Guest Blog: Jennifer Melzer

Jennifer Melzer and I decided to trade guest writer blogs, with a twist. Instead of the usual “You write for me, I’ll write for you”, we opted to pick a topic and each cover that same topic, only from our point of view. This first topic is “writing from the point of view of the opposite gender”. You can see my take on the subject here. Read on for Jenny’s wonderful insight.

People are People: Writing from the Opposite Gender

Last year I started writing a novella from a male character’s point of view. I would sit down and scribble for a few minutes, and then get up and wander around the apartment looking for other things to do. After a few hours I would return and scribble again, but the same routine seemed to follow. It didn’t occur to me until about two weeks of this epic struggle against male-kind that I was having a problem because my main character was a man.

As a woman, I think I know men, or at least I like to think I do, but the truth is I don’t understand a lot of what men say and do. Despite being married to one of them, there are often times that he says or does things and I find myself stepping back and just staring at him in wonder.

This past weekend my husband and I went out to dinner with another married couple, and while waiting for our food we entered into discussion about living arrangements and home ownership. My best girlfriend and I approached home ownership from the “fret and worry about losing it” point of view. Both of our husband’s surprised me with their thoughts.

“I know making the mortgage payment every month is a struggle,” her husband said, “but there’s something about standing in the middle of my lawn while I’m mowing it that makes me proud. This is mine! This is everything I’ve worked for my entire life.”

It was an eye opener for me, a glimpse into the male mentality unlike any I’d ever seen before, and I found myself wondering what else I could learn from the conversation about the opposite sex.

In the past I tried to get a handle on the male perspective by asking questions. I remember years ago I was writing a semi-romantic/sexual scene from a man’s point of view. I sent it off to a male friend to read and he told me I had it all wrong. “Men don’t feel that way.”

So what do they feel like?

Of course he didn’t have an answer, opting for, “It’s hard to put into words.”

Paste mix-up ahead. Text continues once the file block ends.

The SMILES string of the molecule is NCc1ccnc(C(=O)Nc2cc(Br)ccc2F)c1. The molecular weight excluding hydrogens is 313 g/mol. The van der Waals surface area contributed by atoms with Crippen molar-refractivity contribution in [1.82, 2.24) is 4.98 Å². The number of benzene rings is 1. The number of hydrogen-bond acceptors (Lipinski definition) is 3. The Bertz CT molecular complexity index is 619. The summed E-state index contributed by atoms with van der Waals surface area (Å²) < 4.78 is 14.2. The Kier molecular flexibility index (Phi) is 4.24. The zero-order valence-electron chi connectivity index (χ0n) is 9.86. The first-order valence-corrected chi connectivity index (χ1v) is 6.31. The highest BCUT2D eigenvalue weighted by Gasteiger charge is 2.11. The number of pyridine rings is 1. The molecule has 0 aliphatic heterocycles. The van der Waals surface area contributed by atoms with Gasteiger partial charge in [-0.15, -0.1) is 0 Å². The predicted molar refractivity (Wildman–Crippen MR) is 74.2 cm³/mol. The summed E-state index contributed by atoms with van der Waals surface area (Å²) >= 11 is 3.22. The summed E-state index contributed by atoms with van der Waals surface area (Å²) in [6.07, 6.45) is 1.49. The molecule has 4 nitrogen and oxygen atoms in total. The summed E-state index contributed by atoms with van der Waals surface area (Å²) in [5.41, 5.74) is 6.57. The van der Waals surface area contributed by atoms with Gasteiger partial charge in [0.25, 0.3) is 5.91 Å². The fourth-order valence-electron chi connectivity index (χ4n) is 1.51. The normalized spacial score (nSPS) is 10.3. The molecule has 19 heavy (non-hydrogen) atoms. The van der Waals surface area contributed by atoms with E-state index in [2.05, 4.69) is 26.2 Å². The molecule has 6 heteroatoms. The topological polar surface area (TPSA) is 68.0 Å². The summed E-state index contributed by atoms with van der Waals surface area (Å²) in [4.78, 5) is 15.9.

In my experience that has always been the case when I’ve tried to understand the way men work. You can’t ask them for answers because most of them don’t spend the same amount of time women do trying to put things into words like how they feel when sexually aroused.

Consciously observing without asking questions seemed to give greater insight into the male perspective. Yes, I realize not every man is going to be the same. Every man, just like every woman, flower, snowflake and fingerprint, is different.

And that’s the beauty right there. All that struggling I did with trying to write from a male perspective was self-inflicted. I just needed to step back and observe the men around me without generalizing the male populous.

Spending too much time trying to understand why men and women are different leads to forced characterization that will make it impossible for your readers to connect with the people you’re portraying.

In the end, people are people. Circumstance, experience and outside influence factor heavily into the development of personal character, so in essence those same elements are the leaping off point when you’re writing from the perspective of the opposite gender.

Jennifer Hudock is an author, podcaster and freelance editor from Pennsylvania. Her first full-length novel, The Goblin Market, is currently available on Amazon, Barnes & Noble and Smashwords. For more information about Jennifer Hudock, including updates on upcoming fiction, visit her official website: The Inner Bean.